Beirut was also hit by an August 4 explosion at its port that killed more than 200 people and devastated swathes of the capital.

“We have been asked by several hospitals not to transfer patients to them,” Lebanese Red Cross president Georges Kettaneh told AFP.

Instead, the Red Cross was taking patients to the Bekaa in the east or Nabatiyeh in the south.

Lebanon is expecting to receive its first shipment of coronavirus vaccines in February from Pfizer-BioNTech.

Coronavirus: Latest Global Developments

Here are the latest developments in the coronavirus crisis: – Curfew tightened in France – An extension of an overnight curfew comes into effect in 15 departments of eastern and southeastern France on Saturday to combat a sharp rise in infections.

The government ordered the curfew in these regions start at 6:00 pm rather than 8:00 pm.

Paris has, for now, been spared the additional restriction.

– Restrictions in Thailand – Bangkok’s nightlife will go quiet as a ban on bars, nightclubs and restaurant alcohol sales goes into effect, among a raft of restrictions aimed at curbing the kingdom’s rising coronavirus toll.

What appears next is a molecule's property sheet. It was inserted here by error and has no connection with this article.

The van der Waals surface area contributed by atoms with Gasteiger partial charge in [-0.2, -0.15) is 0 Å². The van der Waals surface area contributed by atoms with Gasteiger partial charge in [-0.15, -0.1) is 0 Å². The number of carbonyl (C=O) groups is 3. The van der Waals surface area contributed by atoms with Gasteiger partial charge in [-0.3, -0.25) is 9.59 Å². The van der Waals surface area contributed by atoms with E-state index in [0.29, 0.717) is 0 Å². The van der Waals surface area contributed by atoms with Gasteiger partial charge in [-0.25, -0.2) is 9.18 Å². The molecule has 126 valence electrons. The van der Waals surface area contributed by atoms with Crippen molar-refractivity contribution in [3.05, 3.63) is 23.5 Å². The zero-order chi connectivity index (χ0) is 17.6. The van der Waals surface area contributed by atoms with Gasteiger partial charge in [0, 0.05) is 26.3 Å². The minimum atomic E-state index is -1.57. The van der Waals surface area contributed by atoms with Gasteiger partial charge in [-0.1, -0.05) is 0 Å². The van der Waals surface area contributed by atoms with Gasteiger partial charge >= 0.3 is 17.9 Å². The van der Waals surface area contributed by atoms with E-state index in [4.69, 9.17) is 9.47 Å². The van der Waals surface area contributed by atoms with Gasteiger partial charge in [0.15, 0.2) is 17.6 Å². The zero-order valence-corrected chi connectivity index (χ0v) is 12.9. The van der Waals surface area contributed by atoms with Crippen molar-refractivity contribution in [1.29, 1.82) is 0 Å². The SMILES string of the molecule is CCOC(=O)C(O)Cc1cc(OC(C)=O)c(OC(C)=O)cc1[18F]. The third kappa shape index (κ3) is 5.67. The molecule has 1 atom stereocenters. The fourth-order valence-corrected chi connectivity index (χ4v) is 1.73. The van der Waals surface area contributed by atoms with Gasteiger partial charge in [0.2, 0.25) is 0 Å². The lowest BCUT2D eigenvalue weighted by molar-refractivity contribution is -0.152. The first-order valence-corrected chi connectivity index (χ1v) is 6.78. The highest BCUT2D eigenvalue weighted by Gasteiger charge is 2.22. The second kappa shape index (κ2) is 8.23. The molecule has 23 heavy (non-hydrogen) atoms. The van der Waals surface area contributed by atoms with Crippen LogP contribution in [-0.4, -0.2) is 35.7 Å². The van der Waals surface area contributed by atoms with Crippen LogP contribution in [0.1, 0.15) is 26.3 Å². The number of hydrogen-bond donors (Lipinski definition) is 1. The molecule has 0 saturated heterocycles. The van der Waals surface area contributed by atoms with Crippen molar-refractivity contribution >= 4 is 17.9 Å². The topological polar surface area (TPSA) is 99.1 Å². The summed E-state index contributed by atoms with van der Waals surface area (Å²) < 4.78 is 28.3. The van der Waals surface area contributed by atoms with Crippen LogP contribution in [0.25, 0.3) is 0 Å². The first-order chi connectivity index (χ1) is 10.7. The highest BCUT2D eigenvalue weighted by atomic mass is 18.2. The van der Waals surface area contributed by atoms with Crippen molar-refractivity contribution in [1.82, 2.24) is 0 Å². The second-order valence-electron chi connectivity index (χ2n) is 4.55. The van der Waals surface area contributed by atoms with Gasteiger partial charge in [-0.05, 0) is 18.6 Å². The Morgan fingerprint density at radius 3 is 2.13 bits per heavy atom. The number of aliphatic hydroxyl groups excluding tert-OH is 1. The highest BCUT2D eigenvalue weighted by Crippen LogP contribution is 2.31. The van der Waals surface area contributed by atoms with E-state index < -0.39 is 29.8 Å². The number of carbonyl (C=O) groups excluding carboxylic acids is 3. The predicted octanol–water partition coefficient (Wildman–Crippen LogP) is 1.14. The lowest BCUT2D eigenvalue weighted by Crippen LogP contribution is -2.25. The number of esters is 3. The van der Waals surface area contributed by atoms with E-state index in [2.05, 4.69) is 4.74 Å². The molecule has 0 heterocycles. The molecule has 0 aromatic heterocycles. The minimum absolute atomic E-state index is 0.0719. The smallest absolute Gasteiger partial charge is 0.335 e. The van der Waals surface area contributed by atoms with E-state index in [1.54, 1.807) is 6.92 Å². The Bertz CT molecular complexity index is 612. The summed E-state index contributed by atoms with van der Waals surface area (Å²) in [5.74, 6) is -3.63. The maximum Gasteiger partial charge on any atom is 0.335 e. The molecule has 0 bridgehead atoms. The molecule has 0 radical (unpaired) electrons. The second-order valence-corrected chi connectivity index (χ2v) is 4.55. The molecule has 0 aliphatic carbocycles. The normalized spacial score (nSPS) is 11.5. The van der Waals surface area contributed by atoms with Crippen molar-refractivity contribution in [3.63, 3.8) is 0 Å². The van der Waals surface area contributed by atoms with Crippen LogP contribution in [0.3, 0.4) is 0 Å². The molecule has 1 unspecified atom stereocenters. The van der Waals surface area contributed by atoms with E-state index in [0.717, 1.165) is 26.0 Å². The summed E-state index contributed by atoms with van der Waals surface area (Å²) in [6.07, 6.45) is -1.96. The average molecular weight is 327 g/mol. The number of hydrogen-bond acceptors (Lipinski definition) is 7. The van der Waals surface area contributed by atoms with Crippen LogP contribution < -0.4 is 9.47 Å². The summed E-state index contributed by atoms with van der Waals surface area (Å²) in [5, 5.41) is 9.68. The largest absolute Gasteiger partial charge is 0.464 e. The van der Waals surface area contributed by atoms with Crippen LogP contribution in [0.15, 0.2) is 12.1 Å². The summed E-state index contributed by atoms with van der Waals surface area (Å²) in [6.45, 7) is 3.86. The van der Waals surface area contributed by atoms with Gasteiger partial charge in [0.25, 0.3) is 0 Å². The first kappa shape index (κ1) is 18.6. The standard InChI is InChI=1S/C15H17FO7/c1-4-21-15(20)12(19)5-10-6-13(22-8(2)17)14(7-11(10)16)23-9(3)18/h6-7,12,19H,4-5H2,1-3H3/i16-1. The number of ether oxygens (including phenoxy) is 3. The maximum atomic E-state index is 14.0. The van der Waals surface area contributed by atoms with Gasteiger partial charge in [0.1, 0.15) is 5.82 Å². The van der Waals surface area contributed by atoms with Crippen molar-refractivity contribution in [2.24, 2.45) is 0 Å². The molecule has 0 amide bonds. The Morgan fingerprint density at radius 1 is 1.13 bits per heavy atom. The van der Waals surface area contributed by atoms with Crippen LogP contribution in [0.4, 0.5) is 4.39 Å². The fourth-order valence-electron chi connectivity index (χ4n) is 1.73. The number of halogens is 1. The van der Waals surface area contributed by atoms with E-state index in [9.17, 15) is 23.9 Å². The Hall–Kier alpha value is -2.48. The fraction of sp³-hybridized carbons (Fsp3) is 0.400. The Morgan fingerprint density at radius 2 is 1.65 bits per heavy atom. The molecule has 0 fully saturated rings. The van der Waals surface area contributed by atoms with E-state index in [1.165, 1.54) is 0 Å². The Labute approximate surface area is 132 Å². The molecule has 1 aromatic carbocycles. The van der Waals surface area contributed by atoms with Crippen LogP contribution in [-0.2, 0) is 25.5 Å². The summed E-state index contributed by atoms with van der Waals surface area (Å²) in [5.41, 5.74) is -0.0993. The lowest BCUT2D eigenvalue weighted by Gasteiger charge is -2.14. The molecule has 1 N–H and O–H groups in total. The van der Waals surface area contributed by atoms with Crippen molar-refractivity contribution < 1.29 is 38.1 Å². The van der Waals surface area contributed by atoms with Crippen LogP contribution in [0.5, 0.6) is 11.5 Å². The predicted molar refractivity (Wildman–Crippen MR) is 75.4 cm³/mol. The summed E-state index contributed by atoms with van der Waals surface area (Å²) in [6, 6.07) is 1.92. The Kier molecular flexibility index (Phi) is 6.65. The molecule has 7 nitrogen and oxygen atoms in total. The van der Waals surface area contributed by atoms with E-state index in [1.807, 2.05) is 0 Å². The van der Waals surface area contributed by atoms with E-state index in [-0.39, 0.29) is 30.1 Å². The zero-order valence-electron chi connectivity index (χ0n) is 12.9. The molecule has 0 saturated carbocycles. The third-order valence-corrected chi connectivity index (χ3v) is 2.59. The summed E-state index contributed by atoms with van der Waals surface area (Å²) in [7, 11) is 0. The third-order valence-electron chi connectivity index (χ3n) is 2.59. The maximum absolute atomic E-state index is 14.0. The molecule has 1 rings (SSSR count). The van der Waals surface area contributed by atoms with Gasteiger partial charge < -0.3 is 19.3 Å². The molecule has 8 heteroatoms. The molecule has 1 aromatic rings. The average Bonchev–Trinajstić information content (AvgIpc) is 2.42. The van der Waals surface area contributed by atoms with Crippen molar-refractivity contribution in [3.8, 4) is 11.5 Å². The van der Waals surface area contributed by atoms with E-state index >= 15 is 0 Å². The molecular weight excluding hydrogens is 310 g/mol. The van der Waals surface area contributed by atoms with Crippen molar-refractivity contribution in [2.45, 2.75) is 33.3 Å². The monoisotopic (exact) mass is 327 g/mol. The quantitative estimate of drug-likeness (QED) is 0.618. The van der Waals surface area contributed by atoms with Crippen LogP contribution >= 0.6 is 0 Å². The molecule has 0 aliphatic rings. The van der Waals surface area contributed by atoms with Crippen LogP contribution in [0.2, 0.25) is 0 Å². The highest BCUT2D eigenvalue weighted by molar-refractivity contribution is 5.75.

The capital also announced that public schools would close for two weeks, while more than a dozen virus checkpoints are set up across the city.

– State of emergency urged in Japan – Tokyo’s governor has asked Japan’s central government to declare a new state of emergency as the country battles a third wave of the coronavirus, with record numbers of new cases.

Japan imposed a first state of emergency in spring.

The measure allows local governors to call on businesses to close and to request people stay at home. It carries no penalties for non-compliance, but the requests were widely observed this spring.

– Tests to enter Norway – Norway has ordered mandatory tests for the coronavirus for anyone entering the country.

The decision came after the discovery of five cases of the new variant of Covid-19 that has appeared in Britain.

– Greece extends lockdown – The Greek government announced a new extension, until January 10, of its strict two-month-old lockdown measures, ending an easing of the restrictions over the holiday period.

Initially planned to end on January 7, “the strict measures will resume on Sunday until January 10 for reasons of prevention,” government spokesman Stelios Petsas said.

– Concerns in Lebanon – Lebanon’s hospitals are being overwhelmed by coronavirus cases, medics warned, as infection rates surge in the wake of end of year holidays.

The national Covid-19 task force is to meet later Saturday and is expected to advise a three-week lockdown, said Petra Khoury, its head.